Is it possible to using OpenGL to produce 2D image FX?

I plan to write my 2D image FX(such as “Erode”,“Noise”,“Blur”,…) program using OpenGL just for saving CPU usage,but I am not sure whether OpenGL can implement it,and I am still finding some documents about using OpenGL to deal 2D processing.My idea is viable?Is there any 2D image FX code using OpenGL?

all your effects are going to be algorithms that run on, and consequently modify, image data. this portion of the program is in no way related to opengl. you certainly could, however, use opengl to display your images – thus allowing you to see your changes. opengl can be used for 2D imaging applications (or any other type of 2D/3D application), but you will still have to write the algorithms that actually modify the image data yourself.

You can have these effects done on the GPU using programmable shaders.


Yes you can do this in OpenGL. There are the ARB imaging extensions, for image processing like convolution, on anything you pass through the imaging pipeline (image reads/writes).

More likely to be accelerated there are programmable things you can do either using multipass storing blended results to the framebuffer or using fragment operations and programmable shaders with multiple texture taps into any fragment program you care to write. There’s also a middle ground between multi-pass and full programmability where you could use texture environments & combiners but it would be more limited than full programmability.

Anyway, you have lots of options and you can do this stuff easily with hardware acceleration on modern OpenGL hardware.

[This message has been edited by dorbie (edited 07-06-2003).]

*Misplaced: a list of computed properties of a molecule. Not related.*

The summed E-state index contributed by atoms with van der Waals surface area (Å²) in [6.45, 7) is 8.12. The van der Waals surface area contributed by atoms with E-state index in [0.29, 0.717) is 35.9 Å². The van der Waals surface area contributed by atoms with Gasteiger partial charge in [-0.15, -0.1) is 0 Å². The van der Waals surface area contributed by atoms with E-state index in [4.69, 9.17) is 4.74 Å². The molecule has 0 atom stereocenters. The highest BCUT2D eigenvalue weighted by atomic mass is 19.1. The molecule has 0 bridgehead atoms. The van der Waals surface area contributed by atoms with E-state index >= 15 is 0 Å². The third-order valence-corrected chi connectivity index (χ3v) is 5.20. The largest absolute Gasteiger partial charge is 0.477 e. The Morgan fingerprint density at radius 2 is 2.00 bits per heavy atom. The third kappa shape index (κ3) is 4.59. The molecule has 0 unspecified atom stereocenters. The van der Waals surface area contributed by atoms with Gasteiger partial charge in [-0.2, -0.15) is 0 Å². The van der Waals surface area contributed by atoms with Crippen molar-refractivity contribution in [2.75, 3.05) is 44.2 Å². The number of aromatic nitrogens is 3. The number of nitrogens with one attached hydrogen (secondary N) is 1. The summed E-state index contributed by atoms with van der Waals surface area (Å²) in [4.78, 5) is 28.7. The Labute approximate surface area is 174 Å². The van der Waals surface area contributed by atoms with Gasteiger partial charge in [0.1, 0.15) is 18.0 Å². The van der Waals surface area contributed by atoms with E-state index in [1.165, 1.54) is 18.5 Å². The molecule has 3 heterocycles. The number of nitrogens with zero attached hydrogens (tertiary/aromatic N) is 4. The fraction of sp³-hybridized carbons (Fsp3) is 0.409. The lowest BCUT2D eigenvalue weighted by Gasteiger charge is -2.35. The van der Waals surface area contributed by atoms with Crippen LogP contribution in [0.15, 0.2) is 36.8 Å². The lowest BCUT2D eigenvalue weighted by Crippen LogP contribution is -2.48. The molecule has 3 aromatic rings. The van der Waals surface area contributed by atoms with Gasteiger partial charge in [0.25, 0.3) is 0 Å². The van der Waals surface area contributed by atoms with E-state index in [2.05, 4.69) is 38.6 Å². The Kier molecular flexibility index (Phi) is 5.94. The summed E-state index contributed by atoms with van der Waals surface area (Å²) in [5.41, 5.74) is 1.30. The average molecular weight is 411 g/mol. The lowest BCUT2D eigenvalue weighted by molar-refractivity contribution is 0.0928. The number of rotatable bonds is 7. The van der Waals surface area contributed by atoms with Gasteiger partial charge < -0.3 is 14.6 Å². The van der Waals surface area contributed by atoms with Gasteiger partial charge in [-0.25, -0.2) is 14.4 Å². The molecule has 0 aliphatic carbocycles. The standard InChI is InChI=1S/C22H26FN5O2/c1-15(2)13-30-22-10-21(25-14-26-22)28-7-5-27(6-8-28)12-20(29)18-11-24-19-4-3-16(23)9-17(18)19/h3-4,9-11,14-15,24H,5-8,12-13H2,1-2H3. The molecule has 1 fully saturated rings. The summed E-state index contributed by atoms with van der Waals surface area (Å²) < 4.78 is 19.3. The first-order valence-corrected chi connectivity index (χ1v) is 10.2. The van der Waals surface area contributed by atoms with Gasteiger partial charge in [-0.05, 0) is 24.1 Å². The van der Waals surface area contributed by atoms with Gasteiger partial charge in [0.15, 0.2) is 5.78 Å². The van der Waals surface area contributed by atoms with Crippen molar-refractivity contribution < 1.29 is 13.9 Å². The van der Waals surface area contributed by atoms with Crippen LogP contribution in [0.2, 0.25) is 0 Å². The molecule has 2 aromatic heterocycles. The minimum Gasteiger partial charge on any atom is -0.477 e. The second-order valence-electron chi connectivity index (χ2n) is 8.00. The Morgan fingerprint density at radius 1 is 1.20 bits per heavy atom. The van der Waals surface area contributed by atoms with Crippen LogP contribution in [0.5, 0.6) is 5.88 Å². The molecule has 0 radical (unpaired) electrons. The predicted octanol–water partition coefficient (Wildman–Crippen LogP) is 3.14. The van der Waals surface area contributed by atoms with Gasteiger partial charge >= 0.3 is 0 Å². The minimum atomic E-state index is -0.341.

I know many algorithms of 2D image FX is some matrix,and the GPU is faster than CPU to do matrix stull,so I want to can I transplant the calcualtion of FX to GPU and the way to implement it

I would make a texture of the pic, use rectangle texturing, then it involves using fragment programming (you are free to do lots of calculations there). I think this method is very suitable.
If you are interested in making a “paint” app, it may require render to texture and other things.

PS: it will only run on modern hardware. That’s always a catch.

pango, this is not the same type of matrix. If you try to use matrices you’ll get very confused.

Read the posts above and try to understand what they’re suggesting.

There are several reasons not to use opengl for 2d image processing, however. The overall speed win isn’t going to be that great, especially if you do everything in unextended gl. If you don’t, well, there goes compatibility. Even worse, you’re in many cases limited to frame buffer precision, which can be whatever the user has set it to, and it gets really complicated to allow more than 8 bits per channel.

In summary, it’s difficult and incompatible. If there’s some specific reason to use gl for 2d processing, like post-processing rendered images, you can, but in general I don’t think it’s such a good idea.

Please don’t take this the wrong way, I don’t mean to get you down, just thought you should be aware of the problems.


OTOH there are some very good reasons in favor and it can be extremely fast compared to CPU solutions depending on your operation. Precision is pretty good now and there’s support for signed types & extended range. Data transport too & from the card is improving, and common extensions now exist for multiple vendors.

Whether it’s worth it can depend on whether you want a result back on the CPU or wheher you simply want to display the result to video. This can make it a real no brainer, but it is also often worthwhile to use the GPU anyway.

There are many application dependant issues like storing images on the card, interactivity of image processing & kernel adjustments, other CPU useage, the system memory performance vs the graphics memory performance, etc. I’d say it’s definitely a win especially for interactive layered compositing operations, larger filter kernels, warps and countless other operations. Software just can’t come close to graphics hardware performance if you know how to write the code, and it’s definitely beyond the stage now where you could read the result back as a production result for some applications on some hardware, although interactivity is really the biggest win and that applies to almost all applications.

[This message has been edited by dorbie (edited 07-07-2003).]